This review, with minor differences, was first published on my Wordpress blog at http://wp.me/p5Tcfi-N6  Please do not re-blog without permission.

 

Disclosure of Material Connection: I received this book free from the publisher. I was not required to write a positive review. The opinions I have expressed are my own. I am disclosing this in accordance with the Federal Trade Commission’s 16 CFR, Part 255 : “Guides Concerning the Use of Endorsements and Testimonials in
Advertising.”

Busy, Busy! by Eileen Spinelli, Elina Ellis illustr.

Busy, Busy! - Elina Elllis, Eileen Spinelli

If I were to make a checklist of what I look for in a board book, I think that Busy, Busy! would hit them all.  

 

The story is lively, upbeat, reassuring with an unforced rhyming scheme that would be pleasant to read aloud multiple times.  There are things to talk about, like why pigs take mud baths.The illustrations are bright, cheerful, cute and kid friendly.  There are small details to discover, like a spider in her web.  

 

With a title that is easy to remember and fun for a toddler to say, the physical book itself feels sturdy, with rounded corners on the right side.  All of the pages are smooth and glossy, as is the cover, and the book is constructed in a way that it will easily lay flat when open to any page.  

 

Overall, this is a happy book with adorable animals and a message at the end that Mom might be busy, but she always has time to cuddle with her child.

 

5/5 stars, highly recommended and giftable, this could easily be a favorite for read-aloud and for toddlers to enjoy on their own.  A perfect choice for the board book set!


This is a copy of the review posted on my Wordpress blog at http://wp.me/p5Tcfi-Mo

 

Disclosure of Material Connection: I received this book free from the publisher, Worthy Publishing <http://worthypublishing.com>, through the First Look blog tour program. I was not required to write a positive review. The opinions I have expressed are my own. I am disclosing this in accordance with the Federal Trade Commission’s 16 CFR, Part 255 <http://www.access.gpo.gov/nara/cfr/waisidx_03/16cfr255_03.html> : “Guides Concerning the Use of Endorsements and Testimonials in Advertising.”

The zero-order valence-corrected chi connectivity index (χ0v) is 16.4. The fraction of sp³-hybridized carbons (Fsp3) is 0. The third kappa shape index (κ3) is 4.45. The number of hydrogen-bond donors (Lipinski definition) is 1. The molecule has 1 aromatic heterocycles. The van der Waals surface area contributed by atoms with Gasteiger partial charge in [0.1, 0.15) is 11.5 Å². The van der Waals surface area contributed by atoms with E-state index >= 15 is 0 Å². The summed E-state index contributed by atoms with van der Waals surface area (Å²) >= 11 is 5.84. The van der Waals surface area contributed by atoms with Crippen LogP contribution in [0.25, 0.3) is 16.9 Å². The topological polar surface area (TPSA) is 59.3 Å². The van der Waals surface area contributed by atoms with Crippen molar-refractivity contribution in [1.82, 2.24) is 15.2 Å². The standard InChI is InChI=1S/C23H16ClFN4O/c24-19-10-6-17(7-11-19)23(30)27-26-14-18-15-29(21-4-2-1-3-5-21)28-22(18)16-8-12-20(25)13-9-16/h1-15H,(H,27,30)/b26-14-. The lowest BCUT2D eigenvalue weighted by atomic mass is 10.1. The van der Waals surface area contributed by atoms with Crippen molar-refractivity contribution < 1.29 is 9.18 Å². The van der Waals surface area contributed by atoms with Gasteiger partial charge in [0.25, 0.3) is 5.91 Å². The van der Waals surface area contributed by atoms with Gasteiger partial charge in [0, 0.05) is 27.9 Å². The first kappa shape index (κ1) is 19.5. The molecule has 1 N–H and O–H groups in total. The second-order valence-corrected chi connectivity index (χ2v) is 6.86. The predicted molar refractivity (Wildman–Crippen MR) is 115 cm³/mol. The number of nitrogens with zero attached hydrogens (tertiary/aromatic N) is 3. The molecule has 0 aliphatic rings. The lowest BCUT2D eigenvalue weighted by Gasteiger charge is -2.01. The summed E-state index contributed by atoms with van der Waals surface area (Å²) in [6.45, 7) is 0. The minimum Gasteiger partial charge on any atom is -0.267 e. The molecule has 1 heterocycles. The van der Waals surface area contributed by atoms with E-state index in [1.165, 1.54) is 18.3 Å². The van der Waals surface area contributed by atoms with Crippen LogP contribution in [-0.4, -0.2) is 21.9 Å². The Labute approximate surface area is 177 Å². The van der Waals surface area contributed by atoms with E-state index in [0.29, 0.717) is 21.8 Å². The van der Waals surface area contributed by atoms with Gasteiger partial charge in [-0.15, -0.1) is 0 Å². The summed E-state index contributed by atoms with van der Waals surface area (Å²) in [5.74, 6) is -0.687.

Where She Belongs (Misty Willow #1) by Johnnie Alexander

Where She Belongs: A Novel (Misty Willow) - Johnnie Alexander Donley

 

Recently widowed, Shelby Kincaid wants to bring her daughters, ages 3 and 5, up in the house that was the only place she ever really felt was home. What she finds is a neglected 150 year old house in need of complete renovation. Who she blames is the owner, the grandson of the man she has spent her life blaming for her family’s unhappiness.

 

AJ Sullivan just wants to get rid of the house his grandfather left him as a punishment for choosing to become a high school teacher instead of a lawyer. What he doesn’t expect is to start falling for the pretty young widow who hates him as soon as she learns his name.

 

Where She Belongs is a solidly written, well paced contemporary romance. It is the story of two people who are meant for each other, but have obstacles to overcome before they can find the “spacious place” of God's promise that they are each seeking.

 

It is also a story of the sins of the fathers being visited on the generations. This was my favorite aspect of the story and provided most of the interesting plot developments as Shelby and AJ slowly learn of the source of the hatred between their families, a legacy of their grandparents’ actions from the era of the Korean War.

 

4/5 stars. If you enjoy a story with a slow burning mystery and a slow burning, clean romance in a contemporary setting, then this is a book I would recommend. Along for the journey are two adorable girls, AJ’s dog, small town neighbors, and a small assortment of relatives. Among them, AJ’s cousins who want to acquire the Misty Willow property for their own purposes, at any cost.

 

This review with quotes from the book is on my Wordpress blog at  http://wp.me/p5Tcfi-LV

 

I’m avoiding reading the excerpt of the untitled Misty Willow Book #2, due out Fall 2016, included in the back of the book. AJ’s cousin Brett, who in a historical romance would be termed a cad and a rake (this feels nicer than the modern terms I would use for a moral degenerate), will be the main character. If you love a good reformed rake story, in a contemporary setting, I suggest you read the first book in preparation for the second.


 

Disclosure of Material Connection: I received this book free from the publisher. I was not required to write a positive review. The opinions I have expressed are my own. I am disclosing this in accordance with the Federal Trade Commission’s 16 CFR, Part 255 : “Guides Concerning the Use of Endorsements and Testimonials in
Advertising.”

The Secret to Hummingbird Cake by Celeste Fletcher McHale

The Secret to Hummingbird Cake - Celeste Fletcher McHale